How the Bible became the Bible by Donald L. Odell
How the Bible became the Bible by Donald L. Odell
  • "....provides excellent historical background as well as the author's personal history, which enhances his message by providing a glimpse of how the Holy Scripture can really be used." Lee Carroll, author of "Indigo Children" and many "Kyron" books
  • "I just forwarded to friends Balboa's Introduction to your 2nd Edition. Actually Don, I really think this 2nd Edition could not be more timely. I sincerely think there are more people receptive to opening their minds about their programming of religion or the Bible than ever before...." Pat W., (North Carolina)
  • ".... a refreshing synthesis of scholarship and deep personal reflection. Don O’Dell invites us to enter the experience of biblical personalities and groups, and to feel their struggles to find elusive spiritual coherence within their perception of events...." Dr. Jim Nourse, Ph.D., psychologist, acupuncturist and author of Simple Spirituality: Finding Your Own Way, and Opening the Aloha Mind: Healing Self, Healing the World with Ho’oponopono
  • "This highly readable book takes a conversational tone when, for instance, in Chapter 6 (The Time of Jesus), the author gently transitions us from the Old to the New Testament." New Age Retailer
  • "This book is of much value to the serious student of Holy Scripture. It will enable the reader to view the Holy Scriptures in the context in which the books were written and arranged." James J. DeFrancisco, PhD. Miltha Ministries, Mishawaka, Indiana
  • "....provides excellent historical background as well as the author's personal history, which enhances his message by providing a glimpse of how the Holy Scripture can really be used." Lee Carroll, author of "Indigo Children" and many "Kyron" books

2nd Edition, Revised Material

Although the Course does not speak of Thanksgiving, and some of our readers don’t live in the United States, where this is a major holiday, I would like to offer insight into the spirit of this holiday. Traditionally, we in the United States celebrate Thanksgiving as a time when our forefathers, after a hard struggle to survive in a new land, came together to celebrate the fact that they did survive — they made it! Other countries may have a similar type of day with a slightly different form of observance, but what is constant is the desire to celebrate overcoming the struggle and to give thanks.

Perhaps you are going through a struggle right now. Maybe you are exploring a new experience, and you feel like you are on shaky ground. Let us take a moment to give thanks, not necessarily for the struggle but for the fact that we do not go through this alone. We have each other, and we have the power of our Higher Power to transform any struggle in our lives. The Course asks us not to use these struggles as a sign that we are separate from our Higher Power (which is what our egos would like us to do) but as a reminder to give the struggle to Him, who would show us how everything is an opportunity for healing and peace. We might use this affirmation as an invocation for help and healing:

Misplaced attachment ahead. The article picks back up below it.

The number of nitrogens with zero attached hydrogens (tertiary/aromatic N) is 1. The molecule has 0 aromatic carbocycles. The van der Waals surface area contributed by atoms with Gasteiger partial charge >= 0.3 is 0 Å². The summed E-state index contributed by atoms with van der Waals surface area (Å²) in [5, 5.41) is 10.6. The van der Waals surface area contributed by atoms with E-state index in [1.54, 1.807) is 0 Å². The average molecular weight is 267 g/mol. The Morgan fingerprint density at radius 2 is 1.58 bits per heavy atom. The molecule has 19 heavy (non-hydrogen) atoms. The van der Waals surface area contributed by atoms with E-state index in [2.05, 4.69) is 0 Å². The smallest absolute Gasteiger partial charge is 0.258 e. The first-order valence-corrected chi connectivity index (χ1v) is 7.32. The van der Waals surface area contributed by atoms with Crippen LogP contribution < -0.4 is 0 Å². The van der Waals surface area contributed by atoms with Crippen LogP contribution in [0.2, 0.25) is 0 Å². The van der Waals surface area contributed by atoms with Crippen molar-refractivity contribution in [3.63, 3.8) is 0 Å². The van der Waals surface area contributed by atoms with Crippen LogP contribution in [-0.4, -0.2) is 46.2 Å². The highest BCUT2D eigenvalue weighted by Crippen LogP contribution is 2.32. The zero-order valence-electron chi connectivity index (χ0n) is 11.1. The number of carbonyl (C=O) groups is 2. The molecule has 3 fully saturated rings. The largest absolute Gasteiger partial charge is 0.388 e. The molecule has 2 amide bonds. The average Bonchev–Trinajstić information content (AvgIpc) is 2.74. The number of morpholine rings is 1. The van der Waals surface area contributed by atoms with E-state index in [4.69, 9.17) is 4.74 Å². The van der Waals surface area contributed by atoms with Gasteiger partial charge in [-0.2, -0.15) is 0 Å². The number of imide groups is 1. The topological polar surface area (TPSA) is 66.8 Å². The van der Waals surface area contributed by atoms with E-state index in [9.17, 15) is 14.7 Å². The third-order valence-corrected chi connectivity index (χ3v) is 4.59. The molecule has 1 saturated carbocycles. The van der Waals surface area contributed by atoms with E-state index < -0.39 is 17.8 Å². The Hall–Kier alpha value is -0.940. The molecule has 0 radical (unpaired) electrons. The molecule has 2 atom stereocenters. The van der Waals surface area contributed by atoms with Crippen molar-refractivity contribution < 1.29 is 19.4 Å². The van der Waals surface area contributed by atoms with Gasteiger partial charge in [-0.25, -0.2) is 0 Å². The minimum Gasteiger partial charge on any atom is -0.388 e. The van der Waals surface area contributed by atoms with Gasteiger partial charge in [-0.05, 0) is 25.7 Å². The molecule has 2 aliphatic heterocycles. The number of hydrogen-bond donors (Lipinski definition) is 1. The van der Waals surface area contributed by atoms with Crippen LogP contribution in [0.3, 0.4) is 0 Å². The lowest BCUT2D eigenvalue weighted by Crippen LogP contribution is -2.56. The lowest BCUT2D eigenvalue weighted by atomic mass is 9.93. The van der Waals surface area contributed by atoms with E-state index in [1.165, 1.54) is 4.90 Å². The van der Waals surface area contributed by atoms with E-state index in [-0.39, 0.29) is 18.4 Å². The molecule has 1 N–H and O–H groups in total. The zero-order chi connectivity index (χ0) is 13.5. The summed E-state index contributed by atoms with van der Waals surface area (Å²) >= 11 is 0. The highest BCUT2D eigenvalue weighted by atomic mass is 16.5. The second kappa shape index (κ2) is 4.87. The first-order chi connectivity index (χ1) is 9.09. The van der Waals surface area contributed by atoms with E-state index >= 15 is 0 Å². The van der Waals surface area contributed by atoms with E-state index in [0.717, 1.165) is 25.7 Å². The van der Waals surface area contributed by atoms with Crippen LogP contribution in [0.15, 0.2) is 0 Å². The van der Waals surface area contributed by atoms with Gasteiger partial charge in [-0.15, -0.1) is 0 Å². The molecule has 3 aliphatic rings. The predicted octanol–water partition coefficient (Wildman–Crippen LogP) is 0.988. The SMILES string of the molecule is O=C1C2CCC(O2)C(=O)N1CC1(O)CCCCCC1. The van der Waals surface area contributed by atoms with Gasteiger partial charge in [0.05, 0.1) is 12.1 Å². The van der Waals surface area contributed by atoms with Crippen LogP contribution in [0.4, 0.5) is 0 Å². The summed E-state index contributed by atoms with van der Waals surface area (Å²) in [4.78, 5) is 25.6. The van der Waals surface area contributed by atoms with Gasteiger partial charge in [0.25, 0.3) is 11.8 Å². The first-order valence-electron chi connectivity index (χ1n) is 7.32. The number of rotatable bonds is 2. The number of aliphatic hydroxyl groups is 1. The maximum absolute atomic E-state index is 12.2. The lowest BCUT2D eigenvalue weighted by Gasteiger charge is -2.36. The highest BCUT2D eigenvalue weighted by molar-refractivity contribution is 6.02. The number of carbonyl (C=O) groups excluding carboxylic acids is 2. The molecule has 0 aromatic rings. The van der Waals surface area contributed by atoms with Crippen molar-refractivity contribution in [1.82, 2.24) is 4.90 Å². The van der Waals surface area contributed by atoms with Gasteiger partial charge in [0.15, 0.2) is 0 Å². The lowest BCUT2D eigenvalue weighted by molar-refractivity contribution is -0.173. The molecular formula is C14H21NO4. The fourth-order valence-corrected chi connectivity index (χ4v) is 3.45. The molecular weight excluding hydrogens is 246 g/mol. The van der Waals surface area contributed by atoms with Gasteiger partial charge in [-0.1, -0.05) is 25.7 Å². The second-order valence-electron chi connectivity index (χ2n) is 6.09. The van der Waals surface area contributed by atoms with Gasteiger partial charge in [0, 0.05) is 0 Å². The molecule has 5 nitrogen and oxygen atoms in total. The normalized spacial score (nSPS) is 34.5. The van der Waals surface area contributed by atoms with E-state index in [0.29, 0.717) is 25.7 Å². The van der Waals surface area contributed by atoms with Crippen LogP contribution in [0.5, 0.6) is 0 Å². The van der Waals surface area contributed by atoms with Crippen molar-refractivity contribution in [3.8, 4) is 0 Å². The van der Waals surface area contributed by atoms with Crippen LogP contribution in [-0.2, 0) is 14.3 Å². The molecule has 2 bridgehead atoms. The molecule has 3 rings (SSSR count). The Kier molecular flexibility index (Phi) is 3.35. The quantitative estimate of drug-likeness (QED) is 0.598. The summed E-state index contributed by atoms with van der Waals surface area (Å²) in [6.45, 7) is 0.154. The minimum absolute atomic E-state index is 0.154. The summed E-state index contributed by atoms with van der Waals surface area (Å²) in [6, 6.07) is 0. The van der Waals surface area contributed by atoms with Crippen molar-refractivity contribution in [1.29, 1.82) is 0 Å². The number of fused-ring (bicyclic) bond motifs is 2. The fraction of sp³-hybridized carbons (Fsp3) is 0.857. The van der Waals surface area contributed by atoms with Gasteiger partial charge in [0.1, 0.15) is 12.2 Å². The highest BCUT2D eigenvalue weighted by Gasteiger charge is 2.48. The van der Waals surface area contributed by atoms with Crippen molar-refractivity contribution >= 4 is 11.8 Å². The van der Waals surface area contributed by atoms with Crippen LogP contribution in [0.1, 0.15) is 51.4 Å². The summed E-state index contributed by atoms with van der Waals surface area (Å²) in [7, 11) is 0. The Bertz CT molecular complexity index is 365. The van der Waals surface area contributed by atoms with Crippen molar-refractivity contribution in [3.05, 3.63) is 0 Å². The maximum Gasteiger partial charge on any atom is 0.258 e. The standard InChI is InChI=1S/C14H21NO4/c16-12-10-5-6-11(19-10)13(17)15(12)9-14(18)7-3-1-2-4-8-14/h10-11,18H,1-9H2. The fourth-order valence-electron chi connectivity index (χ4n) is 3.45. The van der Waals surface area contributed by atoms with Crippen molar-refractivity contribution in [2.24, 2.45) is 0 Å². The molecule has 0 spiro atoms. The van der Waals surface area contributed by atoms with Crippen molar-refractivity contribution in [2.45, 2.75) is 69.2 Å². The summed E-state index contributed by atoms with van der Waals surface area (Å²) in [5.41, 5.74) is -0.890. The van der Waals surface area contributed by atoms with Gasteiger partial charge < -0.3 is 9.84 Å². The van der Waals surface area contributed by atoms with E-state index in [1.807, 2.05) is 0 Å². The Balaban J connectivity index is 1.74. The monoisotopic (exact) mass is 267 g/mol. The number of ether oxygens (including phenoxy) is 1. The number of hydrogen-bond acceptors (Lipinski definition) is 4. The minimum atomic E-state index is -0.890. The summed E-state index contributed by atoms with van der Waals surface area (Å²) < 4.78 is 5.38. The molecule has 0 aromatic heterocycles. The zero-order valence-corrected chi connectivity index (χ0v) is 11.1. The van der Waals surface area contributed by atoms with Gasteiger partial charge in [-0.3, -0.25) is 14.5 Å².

“Take this from me and look upon it, judging it for me.
Let me not see it as a sign of sin and death, nor use it for destruction.
Teach me how not to make of it an obstacle to peace, but let You use it for me, to facilitate its coming.” 

(T-19.IV.C.11)

In admitting this and coming to Him with open hands, we place our Higher Power in control of what we so incapably tried to control. By our release, He will work through our life situations and relationships to help us feel His peace and power. Let us give thanks for His love that is eternal and for His creations of love, which are each of us. “For love cannot be far behind a grateful heart and a thankful mind.” (M-23.4)

Although the Course does not speak of Thanksgiving, and some of our readers don’t live in the United States, where this is a major holiday, I would like to offer insight into the spirit of this holiday. Traditionally, we in the United States celebrate Thanksgiving as a time when our forefathers, after a hard struggle to survive in a new land, came together to celebrate the fact that they did survive — they made it! Other countries may have a similar type of day with a slightly different form of observance, but what is constant is the desire to celebrate overcoming the struggle and to give thanks.

Perhaps you are going through a struggle right now. Maybe you are exploring a new experience, and you feel like you are on shaky ground. Let us take a moment to give thanks, not necessarily for the struggle but for the fact that we do not go through this alone. We have each other, and we have the power of our Higher Power to transform any struggle in our lives. The Course asks us not to use these struggles as a sign that we are separate from our Higher Power (which is what our egos would like us to do) but as a reminder to give the struggle to Him, who would show us how everything is an opportunity for healing and peace. We might use this affirmation as an invocation for help and healing:

“Take this from me and look upon it, judging it for me.
Let me not see it as a sign of sin and death, nor use it for destruction.
Teach me how not to make of it an obstacle to peace, but let You use it for me, to facilitate its coming.” 

(T-19.IV.C.11)

In admitting this and coming to Him with open hands, we place our Higher Power in control of what we so incapably tried to control. By our release, He will work through our life situations and relationships to help us feel His peace and power. Let us give thanks for His love that is eternal and for His creations of love, which are each of us. “For love cannot be far behind a grateful heart and a thankful mind.” (M-23.4)